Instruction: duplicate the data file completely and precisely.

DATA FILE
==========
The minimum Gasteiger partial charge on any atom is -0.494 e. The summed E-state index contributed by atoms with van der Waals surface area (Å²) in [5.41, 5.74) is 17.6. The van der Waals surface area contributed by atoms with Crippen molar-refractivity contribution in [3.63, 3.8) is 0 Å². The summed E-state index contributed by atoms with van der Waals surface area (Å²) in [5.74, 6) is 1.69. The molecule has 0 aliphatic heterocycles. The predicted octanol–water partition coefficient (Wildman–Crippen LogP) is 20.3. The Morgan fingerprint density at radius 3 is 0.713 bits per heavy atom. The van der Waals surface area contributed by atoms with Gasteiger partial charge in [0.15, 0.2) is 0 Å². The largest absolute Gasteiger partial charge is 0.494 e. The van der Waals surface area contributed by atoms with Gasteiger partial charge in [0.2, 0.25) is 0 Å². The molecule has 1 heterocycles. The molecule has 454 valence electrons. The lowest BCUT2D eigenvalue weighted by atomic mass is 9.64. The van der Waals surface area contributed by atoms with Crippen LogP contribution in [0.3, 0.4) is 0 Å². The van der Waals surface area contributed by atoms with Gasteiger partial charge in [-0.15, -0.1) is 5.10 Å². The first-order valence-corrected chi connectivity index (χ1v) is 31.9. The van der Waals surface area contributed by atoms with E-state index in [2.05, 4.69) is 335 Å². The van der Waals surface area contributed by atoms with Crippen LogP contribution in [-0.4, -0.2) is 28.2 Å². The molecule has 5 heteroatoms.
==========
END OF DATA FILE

The minimum Gasteiger partial charge on any atom is -0.494 e. The summed E-state index contributed by atoms with van der Waals surface area (Å²) in [5.41, 5.74) is 17.6. The van der Waals surface area contributed by atoms with Crippen molar-refractivity contribution in [3.63, 3.8) is 0 Å². The summed E-state index contributed by atoms with van der Waals surface area (Å²) in [5.74, 6) is 1.69. The molecule has 0 aliphatic heterocycles. The predicted octanol–water partition coefficient (Wildman–Crippen LogP) is 20.3. The Morgan fingerprint density at radius 3 is 0.713 bits per heavy atom. The van der Waals surface area contributed by atoms with Gasteiger partial charge in [0.15, 0.2) is 0 Å². The largest absolute Gasteiger partial charge is 0.494 e. The van der Waals surface area contributed by atoms with Gasteiger partial charge in [0.2, 0.25) is 0 Å². The molecule has 1 heterocycles. The molecule has 454 valence electrons. The lowest BCUT2D eigenvalue weighted by atomic mass is 9.64. The van der Waals surface area contributed by atoms with Crippen LogP contribution in [0.3, 0.4) is 0 Å². The van der Waals surface area contributed by atoms with Gasteiger partial charge in [-0.15, -0.1) is 5.10 Å². The first-order valence-corrected chi connectivity index (χ1v) is 31.9. The van der Waals surface area contributed by atoms with E-state index in [2.05, 4.69) is 335 Å². The van der Waals surface area contributed by atoms with Crippen LogP contribution in [-0.4, -0.2) is 28.2 Å². The molecule has 5 heteroatoms.